If there is a contraindication for pharmacological thromboprophylaxis, mechanical thromboprophylaxis should be used. Kurtoglu et al.[14] reported no VTE among high-risk trauma and surgical patients for whom thromboprophylaxis was applied via elastic stockings and/or intermittent pneumatic compression. Moreover, Dirimese et al.[15] did not detect any DVT in high-risk postoperative patients who were given thromboprophylaxis in the form of knee-length and thigh-length anti-embolism stockings. Similarly we did not find any DVT in our patients who received only mechanical prophylaxis.

Cook et al.[9] found that patients with end-stage renal disease and those receiving platelet transfusions had an increased risk of VTE in spite of the application of thromboprophylaxis. In our study, neither the patients with end-stage renal diseases (12%) nor those who received platelet transfusions (9.4%) had DVT. Although Boddi et al.[12] found a correlation between DVT and the length of mechanical ventilation, but this relationship did not exist in our cases.

One characteristic of our study was that approximately 90% of the patients received LMWH while just 10% received mechanical prophylaxis. In previous studies, pharmacological thromboprophylaxis was generally carried out with unfractionated heparin.[7-9] Additionally, in our ICU, all of the patients received lower extremity exercise training for early ambulation. In addition, about half of the patients had more than four risk factors for DVT. However, we found that the number of patients receiving mechanical ventilation and the length of ICU stays were relatively higher in our study compared with others.[9,12]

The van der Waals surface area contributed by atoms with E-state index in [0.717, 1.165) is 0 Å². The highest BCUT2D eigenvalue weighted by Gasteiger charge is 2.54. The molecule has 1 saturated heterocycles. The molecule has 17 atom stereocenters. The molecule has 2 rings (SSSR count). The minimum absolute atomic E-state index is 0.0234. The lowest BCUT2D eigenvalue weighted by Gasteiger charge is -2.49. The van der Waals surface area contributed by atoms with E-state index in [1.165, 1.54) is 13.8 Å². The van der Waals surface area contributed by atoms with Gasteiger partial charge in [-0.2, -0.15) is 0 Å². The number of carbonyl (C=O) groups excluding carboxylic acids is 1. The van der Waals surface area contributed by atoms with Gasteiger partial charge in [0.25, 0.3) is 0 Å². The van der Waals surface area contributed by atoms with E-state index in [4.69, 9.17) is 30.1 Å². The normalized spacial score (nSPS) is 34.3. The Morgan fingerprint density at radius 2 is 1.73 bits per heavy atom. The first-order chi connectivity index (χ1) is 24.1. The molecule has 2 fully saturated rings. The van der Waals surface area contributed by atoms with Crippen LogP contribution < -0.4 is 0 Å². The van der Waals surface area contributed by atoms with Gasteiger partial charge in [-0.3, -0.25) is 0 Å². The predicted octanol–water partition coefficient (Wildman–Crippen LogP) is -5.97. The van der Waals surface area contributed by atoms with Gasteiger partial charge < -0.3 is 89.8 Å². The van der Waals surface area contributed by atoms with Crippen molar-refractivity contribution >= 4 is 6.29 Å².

Most of our patients were severely ill. Despite these troubles, DVT did not develop during their ICU stays or one week after they were discharged. On the other hand, we excluded patients with active VTE, those that had been admitted to the ICU a second time, and those who were pregnant, which was contrary to other studies. Screening for DVT was done very often during the ICU stays in addition to one week after the patients were discharged from ICU. Daily lower extremity exercise training to prevent DVT is a routine application in our ICU unit, which was another positive component of our study. According to Sud et al.[16] appropriate prophylaxis is more important than routine screening for DVT; thus, resources should be targeted to optimize the efficacy of thromboprophylaxis. We do our best to put this into practice with our patients.